The Margaret Harris Lecture 2017 - Martin Pistorius
Published on Thu 2 Nov 2017
A man who spent 14 years in institutions for people with profound learning and physical disabilities after contracting a brain infection shared the story of how he battled back to health at this year’s Margaret Harris Lecture at the University of Dundee.
At the age of 12, Martin Pistorius began developing symptoms that included losing the ability to move by himself. The South African later fell into a vegetative state that lasted four years. By the time he was 19 he had regained full consciousness, but was unable to tell anyone.
It was only when a therapist noticed that he was reactive to specific statements and questions that he was diagnosed with locked-in syndrome. He was later assessed at the University of Pretoria's Centre for Augmentative and Alternative Communication (CAAC) following which he learnt to communicate via computer and communication boards, became literate, made friends and rebuilt his life.
Martin told his own story on Wednesday 1 November at the University’s Dalhousie Building. Sharing the highs and lows of his journey, he explained what it was like to be trapped inside his own body for many years and what it meant for him and those around him.
He also explained how with a lot of hard work and intensive therapy, he became stronger and is now able to move with the use of a wheelchair and can communicate through a computer communication system similar to the one used by Stephen Hawking.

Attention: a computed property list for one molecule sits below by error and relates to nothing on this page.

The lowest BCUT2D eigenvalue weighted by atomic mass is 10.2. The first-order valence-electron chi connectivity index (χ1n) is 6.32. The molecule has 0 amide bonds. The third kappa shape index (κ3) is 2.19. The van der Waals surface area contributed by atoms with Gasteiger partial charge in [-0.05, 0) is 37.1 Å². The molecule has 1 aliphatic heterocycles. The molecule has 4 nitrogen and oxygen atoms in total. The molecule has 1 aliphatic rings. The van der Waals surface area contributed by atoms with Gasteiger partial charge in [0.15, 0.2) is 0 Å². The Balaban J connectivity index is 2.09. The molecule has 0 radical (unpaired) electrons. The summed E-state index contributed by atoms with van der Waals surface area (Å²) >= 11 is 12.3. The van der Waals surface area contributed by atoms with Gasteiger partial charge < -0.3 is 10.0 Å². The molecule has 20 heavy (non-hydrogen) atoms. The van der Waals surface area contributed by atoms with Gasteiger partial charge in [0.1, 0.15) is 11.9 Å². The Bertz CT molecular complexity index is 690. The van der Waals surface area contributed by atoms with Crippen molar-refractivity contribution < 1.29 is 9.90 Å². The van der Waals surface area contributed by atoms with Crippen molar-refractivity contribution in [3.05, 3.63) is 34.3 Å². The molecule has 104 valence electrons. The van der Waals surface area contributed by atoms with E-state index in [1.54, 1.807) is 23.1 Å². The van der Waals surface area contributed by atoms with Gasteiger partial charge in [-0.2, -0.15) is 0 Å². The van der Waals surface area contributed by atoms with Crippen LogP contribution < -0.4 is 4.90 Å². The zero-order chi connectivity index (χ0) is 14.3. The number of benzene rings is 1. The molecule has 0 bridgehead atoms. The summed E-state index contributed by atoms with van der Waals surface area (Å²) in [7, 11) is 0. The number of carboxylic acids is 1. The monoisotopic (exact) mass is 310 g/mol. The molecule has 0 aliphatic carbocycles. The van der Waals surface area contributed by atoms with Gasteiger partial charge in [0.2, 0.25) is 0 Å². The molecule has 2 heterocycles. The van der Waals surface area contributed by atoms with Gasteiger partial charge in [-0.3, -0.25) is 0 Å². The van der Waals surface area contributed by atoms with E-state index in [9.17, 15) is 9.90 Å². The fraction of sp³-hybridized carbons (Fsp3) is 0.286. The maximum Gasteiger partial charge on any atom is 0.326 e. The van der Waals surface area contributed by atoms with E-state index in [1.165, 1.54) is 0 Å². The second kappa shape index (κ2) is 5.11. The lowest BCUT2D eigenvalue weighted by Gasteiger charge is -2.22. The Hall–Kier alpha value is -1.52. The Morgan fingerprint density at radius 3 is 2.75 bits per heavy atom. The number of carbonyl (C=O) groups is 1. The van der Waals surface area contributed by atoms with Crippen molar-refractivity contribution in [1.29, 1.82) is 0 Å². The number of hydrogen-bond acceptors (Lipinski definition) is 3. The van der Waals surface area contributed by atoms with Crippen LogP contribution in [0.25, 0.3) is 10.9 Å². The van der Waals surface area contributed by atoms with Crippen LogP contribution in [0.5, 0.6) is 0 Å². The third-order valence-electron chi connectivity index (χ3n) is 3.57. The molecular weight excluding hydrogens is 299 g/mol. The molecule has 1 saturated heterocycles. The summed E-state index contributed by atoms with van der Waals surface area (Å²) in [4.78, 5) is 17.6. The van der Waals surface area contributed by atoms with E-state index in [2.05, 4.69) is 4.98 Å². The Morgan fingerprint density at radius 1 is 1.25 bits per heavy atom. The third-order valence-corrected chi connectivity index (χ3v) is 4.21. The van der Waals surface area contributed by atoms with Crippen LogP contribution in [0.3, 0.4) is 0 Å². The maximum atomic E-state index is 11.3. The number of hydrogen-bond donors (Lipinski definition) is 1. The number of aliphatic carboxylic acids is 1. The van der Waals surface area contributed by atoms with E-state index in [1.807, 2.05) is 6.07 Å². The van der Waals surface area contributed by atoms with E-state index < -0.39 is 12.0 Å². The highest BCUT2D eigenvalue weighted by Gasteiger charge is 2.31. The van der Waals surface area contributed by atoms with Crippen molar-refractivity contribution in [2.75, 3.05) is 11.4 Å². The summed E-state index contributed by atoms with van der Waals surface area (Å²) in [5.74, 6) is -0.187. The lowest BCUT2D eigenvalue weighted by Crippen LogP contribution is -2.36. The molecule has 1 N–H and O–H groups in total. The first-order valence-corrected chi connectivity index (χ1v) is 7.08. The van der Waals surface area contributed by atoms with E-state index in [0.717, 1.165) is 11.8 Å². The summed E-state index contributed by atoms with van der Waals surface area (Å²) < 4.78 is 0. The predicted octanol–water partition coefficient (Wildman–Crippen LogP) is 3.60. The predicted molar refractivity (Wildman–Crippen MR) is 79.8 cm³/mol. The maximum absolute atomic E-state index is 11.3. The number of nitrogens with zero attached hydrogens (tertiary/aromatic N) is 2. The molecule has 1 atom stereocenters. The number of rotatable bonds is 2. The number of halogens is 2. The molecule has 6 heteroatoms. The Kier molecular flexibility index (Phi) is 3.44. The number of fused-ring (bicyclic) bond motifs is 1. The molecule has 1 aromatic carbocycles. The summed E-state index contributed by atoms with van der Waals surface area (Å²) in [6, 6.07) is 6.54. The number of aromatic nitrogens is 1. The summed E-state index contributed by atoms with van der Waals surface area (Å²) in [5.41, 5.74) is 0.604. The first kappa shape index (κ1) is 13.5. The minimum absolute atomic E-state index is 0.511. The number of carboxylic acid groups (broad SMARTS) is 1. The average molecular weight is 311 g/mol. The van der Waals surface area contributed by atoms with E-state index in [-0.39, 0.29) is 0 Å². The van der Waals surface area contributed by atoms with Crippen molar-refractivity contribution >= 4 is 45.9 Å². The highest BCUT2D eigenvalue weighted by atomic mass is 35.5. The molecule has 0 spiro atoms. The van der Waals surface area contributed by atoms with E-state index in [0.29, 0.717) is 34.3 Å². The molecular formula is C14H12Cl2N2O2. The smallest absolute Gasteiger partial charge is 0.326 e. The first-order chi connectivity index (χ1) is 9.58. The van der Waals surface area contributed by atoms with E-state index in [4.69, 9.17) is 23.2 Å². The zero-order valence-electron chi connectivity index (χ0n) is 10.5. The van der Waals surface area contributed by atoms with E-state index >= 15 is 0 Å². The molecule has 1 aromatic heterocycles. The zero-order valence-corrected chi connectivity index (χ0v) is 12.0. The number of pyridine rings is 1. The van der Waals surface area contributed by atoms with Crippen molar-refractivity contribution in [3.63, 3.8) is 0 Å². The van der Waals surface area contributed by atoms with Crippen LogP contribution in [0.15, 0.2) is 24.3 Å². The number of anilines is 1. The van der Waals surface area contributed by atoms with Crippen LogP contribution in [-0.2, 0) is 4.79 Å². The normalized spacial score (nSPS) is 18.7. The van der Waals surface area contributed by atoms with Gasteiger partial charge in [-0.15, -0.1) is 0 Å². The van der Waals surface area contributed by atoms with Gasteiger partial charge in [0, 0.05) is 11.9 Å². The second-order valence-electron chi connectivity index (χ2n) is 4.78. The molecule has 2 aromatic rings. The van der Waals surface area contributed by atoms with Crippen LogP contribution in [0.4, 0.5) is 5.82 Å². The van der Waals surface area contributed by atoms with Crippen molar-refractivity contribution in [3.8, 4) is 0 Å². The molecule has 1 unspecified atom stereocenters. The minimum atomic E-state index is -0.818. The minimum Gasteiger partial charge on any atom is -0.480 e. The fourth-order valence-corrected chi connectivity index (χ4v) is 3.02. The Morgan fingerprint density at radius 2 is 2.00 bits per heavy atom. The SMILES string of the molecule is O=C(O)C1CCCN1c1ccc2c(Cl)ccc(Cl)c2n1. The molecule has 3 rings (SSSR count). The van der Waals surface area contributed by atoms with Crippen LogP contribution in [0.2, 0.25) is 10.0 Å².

Martin has since graduated with a First Class Honours Degree in Computer Science and developed his own freelance web business. He published his memoir ‘Ghost Boy’ in 2012 and it became a New York Times best seller for eight weeks.
He said, “For many years I was a ghost. I was invisible. Slowly I started to get stronger, but it was a lot of blood, sweat and tears.
“My message to everyone is to treat people with kindness, respect, dignity and compassion. Never underestimate the power of the mind.”
The Margaret Harris Lecture series began in 1965 and was named after an early benefactor of University College Dundee, Miss Margaret Harris, whose estate endowed the first chair of physics and, more recently in 1973, the University’s Chaplaincy Centre. Past speakers have included Sir Jonathon Porritt, Terry Waite, Director of Oxfam Barbara Stocking and His Holiness the Dalai Lama.